Until very recently the Turkish Pointer, a.k.a. the Tarsus Catalburun, was a completely unknown to hunters outside of Turkey. Today, most people still know nothing about it, even in its homeland.
is a 2,000-year-old city in south central Turkey. In ancient times it was the capital of the province of Cilicia
and was the scene of Mark Antony and Cleopatra’s romance as well as the birthplace of Saint Paul. Today the city is a popular tourist destination and an important industrial center.
It is known that pointing dogs have been in the region since at least the 1930s, but no one knows exactly how or when they arrived. Some believe that the Turkish Pointer may be an indigenous breed of pointing dog that has been around for centuries. It may have developed in the region long ago and then made its way to western Europe, either while much of Spain was under Arab control in the 8th to 11th century, or when European Crusaders returned from the Middle East in the 12th century. If so, then the Turkish Pointer would be the great-grandfather of all the pointing breeds in the world today.
A Turkish origin for all pointing dogs is an intriguing idea, but it is not supported by the available evidence. No one disputes the fact that certain types of dogs were introduced to western Europe from the Middle East and North Africa. But there is no reason to believe that any of them were pointing dogs, and many reasons to believe that they were not. As we’ve seen in the historical overview in the Introduction
, pointing dogs have never been a part of Middle Eastern or Asian hunting traditions. Even today hunters still practising traditional Oriental hunting methods do not employ pointing dogs of any kind. It is also quite telling that there are no illustrations, photos or written references to pointing dogs in the Tarsus area before the 1930s.
So it is far more probable that the Turkish Pointer is in fact a sort of landrace
that developed in the Tarsus region out of a nucleus of European dogs imported in the 19th century. The Turkish Pointer has a classic shape and hunting style that harkens back to a bygone age and, like the Pachón Navarro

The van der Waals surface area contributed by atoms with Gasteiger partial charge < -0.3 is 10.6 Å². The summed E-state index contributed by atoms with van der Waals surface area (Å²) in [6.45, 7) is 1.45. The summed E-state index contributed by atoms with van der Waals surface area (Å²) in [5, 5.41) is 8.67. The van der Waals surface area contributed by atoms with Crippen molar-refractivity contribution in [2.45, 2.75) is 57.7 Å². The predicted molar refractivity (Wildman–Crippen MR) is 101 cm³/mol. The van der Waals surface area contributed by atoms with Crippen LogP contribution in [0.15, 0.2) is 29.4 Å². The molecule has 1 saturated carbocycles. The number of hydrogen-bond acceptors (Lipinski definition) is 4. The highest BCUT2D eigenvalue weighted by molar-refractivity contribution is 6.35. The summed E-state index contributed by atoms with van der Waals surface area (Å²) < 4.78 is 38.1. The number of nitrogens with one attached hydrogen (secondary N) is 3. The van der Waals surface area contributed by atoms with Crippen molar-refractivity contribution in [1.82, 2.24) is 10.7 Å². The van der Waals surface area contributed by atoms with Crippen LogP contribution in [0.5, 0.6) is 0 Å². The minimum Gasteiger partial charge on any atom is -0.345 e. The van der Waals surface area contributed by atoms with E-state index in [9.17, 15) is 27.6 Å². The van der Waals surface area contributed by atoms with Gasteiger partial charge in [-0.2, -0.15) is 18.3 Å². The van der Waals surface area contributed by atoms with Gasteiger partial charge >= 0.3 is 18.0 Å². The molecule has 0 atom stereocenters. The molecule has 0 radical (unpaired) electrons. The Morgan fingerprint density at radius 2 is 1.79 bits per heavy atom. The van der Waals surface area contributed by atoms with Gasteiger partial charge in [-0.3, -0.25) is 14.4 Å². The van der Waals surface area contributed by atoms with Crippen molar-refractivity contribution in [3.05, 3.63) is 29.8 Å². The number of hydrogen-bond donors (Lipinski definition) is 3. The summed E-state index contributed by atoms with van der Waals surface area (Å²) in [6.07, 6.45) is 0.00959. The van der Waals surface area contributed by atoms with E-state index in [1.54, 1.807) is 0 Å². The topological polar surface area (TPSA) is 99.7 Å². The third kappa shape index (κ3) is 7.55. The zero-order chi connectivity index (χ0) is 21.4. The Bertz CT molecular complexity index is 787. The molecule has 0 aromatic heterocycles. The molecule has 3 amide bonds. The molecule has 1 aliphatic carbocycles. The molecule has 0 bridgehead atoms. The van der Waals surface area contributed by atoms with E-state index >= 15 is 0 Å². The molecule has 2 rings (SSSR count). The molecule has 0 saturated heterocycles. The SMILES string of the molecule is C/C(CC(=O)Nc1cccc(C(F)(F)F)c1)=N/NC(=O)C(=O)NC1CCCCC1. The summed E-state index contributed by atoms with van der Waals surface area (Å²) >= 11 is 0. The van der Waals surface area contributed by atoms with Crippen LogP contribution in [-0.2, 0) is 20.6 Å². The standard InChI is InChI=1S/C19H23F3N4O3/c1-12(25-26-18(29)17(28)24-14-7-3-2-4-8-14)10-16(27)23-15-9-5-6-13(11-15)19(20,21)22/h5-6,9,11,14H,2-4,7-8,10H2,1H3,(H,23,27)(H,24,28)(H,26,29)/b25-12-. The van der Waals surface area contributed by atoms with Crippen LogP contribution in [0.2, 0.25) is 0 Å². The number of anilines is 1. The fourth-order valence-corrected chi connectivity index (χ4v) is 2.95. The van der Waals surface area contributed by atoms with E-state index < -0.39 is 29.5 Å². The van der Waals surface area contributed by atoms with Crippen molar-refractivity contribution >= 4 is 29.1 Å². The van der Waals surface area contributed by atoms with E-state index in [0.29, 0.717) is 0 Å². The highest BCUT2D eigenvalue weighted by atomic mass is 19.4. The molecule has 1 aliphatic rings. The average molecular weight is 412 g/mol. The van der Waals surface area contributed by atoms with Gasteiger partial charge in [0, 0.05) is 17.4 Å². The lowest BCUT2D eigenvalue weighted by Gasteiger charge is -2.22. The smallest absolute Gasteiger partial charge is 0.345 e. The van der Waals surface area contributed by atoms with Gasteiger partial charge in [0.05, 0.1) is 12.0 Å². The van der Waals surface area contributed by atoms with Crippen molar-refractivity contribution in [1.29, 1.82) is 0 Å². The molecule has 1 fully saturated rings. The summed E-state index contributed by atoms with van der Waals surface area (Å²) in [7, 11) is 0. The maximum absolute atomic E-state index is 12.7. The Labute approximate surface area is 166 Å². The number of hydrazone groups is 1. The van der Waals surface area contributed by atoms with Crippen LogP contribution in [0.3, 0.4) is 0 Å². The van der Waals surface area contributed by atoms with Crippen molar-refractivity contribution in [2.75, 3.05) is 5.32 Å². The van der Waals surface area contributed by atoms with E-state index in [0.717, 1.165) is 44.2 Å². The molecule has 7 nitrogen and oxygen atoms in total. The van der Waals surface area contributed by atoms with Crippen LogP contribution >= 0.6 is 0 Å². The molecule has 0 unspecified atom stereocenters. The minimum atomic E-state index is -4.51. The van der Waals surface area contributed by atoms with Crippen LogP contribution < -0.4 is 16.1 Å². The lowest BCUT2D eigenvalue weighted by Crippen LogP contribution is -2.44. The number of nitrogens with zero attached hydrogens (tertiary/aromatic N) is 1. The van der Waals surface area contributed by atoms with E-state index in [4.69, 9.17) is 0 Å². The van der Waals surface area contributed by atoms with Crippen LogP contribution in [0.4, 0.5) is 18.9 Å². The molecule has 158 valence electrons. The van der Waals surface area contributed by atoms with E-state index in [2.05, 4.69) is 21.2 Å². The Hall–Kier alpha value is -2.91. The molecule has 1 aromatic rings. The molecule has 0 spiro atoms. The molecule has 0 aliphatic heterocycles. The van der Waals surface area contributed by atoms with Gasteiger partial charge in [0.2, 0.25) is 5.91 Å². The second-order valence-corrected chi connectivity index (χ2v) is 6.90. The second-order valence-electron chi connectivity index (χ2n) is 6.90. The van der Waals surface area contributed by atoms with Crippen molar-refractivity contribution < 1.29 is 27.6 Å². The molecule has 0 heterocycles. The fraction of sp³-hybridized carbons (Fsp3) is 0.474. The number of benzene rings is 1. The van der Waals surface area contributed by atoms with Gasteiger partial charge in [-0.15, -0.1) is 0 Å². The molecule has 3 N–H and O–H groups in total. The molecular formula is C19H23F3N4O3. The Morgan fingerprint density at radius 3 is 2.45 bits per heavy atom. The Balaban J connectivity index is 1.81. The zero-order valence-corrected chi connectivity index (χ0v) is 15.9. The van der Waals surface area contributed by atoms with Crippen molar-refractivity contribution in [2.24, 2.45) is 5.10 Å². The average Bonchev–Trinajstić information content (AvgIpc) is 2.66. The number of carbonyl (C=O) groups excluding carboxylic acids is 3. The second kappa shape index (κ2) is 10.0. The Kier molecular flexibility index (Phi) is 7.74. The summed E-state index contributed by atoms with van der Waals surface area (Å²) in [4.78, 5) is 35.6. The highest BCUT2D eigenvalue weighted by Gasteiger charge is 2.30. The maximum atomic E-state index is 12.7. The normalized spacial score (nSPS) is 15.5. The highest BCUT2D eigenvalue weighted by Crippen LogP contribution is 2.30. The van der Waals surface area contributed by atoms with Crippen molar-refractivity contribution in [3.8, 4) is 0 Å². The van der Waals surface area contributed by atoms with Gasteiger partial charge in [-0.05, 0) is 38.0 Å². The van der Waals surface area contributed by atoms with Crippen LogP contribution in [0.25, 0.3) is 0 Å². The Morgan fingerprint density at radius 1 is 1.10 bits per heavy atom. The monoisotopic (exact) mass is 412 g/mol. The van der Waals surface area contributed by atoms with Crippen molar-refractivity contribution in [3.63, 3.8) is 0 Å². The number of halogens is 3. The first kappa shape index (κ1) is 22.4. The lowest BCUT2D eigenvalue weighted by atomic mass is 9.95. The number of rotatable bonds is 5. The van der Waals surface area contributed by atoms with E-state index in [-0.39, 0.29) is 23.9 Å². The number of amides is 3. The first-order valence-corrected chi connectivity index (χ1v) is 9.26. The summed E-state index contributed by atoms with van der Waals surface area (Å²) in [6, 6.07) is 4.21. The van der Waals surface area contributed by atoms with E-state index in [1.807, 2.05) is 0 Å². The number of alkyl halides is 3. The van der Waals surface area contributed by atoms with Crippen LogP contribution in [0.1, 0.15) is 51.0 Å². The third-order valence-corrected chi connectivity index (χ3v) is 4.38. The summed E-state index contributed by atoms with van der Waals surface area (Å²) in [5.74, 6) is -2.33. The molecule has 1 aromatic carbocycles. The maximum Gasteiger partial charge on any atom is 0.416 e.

, it has a “double nose”. In fact, its name in Turkish, Catalburun, is derived from this trait; catal (pronounced chatal) means “fork” and burun means “nose”.
In terms of hunting style and ability, the Turkish Pointer works in much the same way as the Pachón Navarro. It is mainly used to hunt partridges and rabbits and, despite a rather thick build, it is said to be quite agile. Umit Dinçer, who wrote an excellent book on the breed, told me that:
They generally hunt at a trot but will occasionally gallop, depending on the cover they are working. Since the breed is most often used in very bushy terrain or areas of thick grass, it is a very close worker, typically staying within 25 to 30 meters from the hunter. They tend to be good pointers and they are natural retrievers with a soft mouth, as well. There is no specific effort to select for tracking but the more the dogs practise, the better they get. These dogs track, stalk, find and retrieve game. Giving voice is common and desired. The Turkish Pointer is mostly an upland dog but if they are trained, they may be successful at swimming, too. The breed was originally found in the Tarsus area, but nowadays you can see a few in other regions of the country. People who have them are basically hunters. The Turkish police force is interested in using the breed as narcotic detectives as well. But numbers are decreasing because it is not under the protection of any official club. It must be protected and officially known.
Recently, the municipality of Tarsus has applied to the Turkish Patent Institution to register it as a breed. Due to the limited gene pool, all current Turkish Pointers are heavily inbred, but so far no known hereditary health issues have been reported. Recently a few websites
about the breed have popped up online and there is an interesting video (in Turkish) about the Tarsus Catalburun on Vimeo: